Teaching Religion and Film

Teaching Religion and Film

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by Gregory J Watkins
     
 

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"In Teaching Religion and Film, an interdisciplinary team of scholars thinks about the theoretical and pedagogical concerns involved with the intersection of film and religion in the classroom. They examine the use of film to teach specific religious traditions, religious theories, and perspectives on fundamental human values." Some instructors already teach some…  See more details below

Overview

"In Teaching Religion and Film, an interdisciplinary team of scholars thinks about the theoretical and pedagogical concerns involved with the intersection of film and religion in the classroom. They examine the use of film to teach specific religious traditions, religious theories, and perspectives on fundamental human values." Some instructors already teach some version of a film and religion course, and many have integrated film as an ancillary to achieving central course goals. This collection of essays helps them understand the field better and draws the sharp distinction between merely "watching movies" in the classroom and comprehending film in an informed and critical way.

Editorial Reviews

From the Publisher
"This book is a gold mine for faculty who teach religion and film. Full of theoretical and practical resources for effective teaching, it opens exciting avenues for exploration. These thoughtful essays provide wonderful questions and suggestions for expediting discussion of the inevitably complex knots of race, gender, class, values, and ethnicities raised so forcefully by movies. Teaching Religion and Film contributes greatly to refining a relatively new and exciting field." —Margaret R. Miles, author of Seeing and Believing: Religion and Values in the Movies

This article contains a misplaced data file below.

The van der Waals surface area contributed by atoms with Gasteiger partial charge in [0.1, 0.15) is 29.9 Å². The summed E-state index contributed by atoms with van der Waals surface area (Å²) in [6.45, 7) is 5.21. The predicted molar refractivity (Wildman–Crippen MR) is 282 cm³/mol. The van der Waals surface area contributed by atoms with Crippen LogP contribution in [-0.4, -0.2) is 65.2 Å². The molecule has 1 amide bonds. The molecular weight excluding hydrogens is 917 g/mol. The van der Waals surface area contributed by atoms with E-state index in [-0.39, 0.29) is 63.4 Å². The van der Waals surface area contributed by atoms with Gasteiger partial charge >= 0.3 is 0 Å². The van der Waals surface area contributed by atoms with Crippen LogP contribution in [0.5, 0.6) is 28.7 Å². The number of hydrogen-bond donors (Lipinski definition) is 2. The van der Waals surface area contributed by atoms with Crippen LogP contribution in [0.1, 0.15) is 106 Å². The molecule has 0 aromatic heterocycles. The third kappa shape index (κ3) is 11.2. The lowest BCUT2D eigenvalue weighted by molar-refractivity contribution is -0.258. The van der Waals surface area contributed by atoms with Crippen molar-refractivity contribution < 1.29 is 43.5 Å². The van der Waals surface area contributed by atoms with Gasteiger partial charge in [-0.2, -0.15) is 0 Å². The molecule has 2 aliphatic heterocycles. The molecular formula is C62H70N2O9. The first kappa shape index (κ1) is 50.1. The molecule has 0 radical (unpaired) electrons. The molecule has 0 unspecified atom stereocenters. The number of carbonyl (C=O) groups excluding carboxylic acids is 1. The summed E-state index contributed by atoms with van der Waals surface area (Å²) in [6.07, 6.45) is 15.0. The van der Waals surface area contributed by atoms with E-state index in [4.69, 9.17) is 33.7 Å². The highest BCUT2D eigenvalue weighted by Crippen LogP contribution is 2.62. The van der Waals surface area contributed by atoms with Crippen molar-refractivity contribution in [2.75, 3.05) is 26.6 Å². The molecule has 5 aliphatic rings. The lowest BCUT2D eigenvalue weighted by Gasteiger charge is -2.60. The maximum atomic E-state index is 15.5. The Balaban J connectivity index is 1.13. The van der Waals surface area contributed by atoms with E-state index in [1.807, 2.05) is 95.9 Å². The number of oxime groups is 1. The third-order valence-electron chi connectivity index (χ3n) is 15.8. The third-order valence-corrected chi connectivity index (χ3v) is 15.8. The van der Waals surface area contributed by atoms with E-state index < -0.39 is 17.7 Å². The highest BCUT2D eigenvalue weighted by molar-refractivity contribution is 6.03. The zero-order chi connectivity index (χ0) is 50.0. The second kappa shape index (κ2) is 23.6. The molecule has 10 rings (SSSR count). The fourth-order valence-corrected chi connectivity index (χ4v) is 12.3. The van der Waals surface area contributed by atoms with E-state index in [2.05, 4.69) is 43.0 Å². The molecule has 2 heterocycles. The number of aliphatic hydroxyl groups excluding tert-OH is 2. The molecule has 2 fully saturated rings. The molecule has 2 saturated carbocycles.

"There is currently no other guide that offers such challenging and important approaches to understanding pedagogical concerns for teaching religion and film. This compilation of works from ground-breaking authors in the field analyzes the distinctiveness of film and its religious dimensions, not only from a theological approach to religion, but from other cultural frames of reference which manifest themselves in movies. Timely and comprehensive, this book offers a much needed, authoritative, and wide-ranging set of pedagogical tools not just for the teacher but for anyone who wishes to understand the complex characteristics of film and religion." —Rubina Ramji, Assistant Professor, Department of Philosophy and Religious Studies, Cape Breton University, Nova Scotia, and Film Review Editor for the Journal of Religion and Film

Product Details

ISBN-13:
9780199714582
Publisher:
Netlibrary Inc
Publication date:
08/22/2008
Series:
An American Academy of Religion Book
Sold by:
Barnes & Noble
Format:
NOOK Book
File size:
510 KB

Meet the Author

Greg Watkins is Lecturer in the Program in Structured Liberal Education, Stanford University and Co-Director of Virtual Mandala, a project of the Stanford Humanities Lab. He is also a filmmaker, with an MFA in Film Production from UCLA.

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Teaching Religion and Film 4 out of 5 based on 0 ratings. 1 reviews.
Anonymous More than 1 year ago
This edited volume explores the creative possibilities for teaching courses on religion and film, and it was generated partly as a response to students' openness to - even expectation of - multimedia approaches to course material. It discusses some of the pedagogical challenges of using films in Religious Studies classrooms and also examines the range of theoretical approaches one might take in constructing a course that uses religion to consider film or vice versa. Several of the volume's contributors note that previous approaches to religion and film have largely focused on narrative, using techniques from textual criticism to analyze religious elements in film or how film presents a critique of religion, but one might also consider the uniqueness of film: its ability to play upon the senses (especially visual and auditory) that distinguish it from literature. They suggest ways we might better equip our students with the skills to analyze the visual media that they are increasingly exposed to, enhancing their critical thinking so that they can question what they see and not simply consume these kinds of media.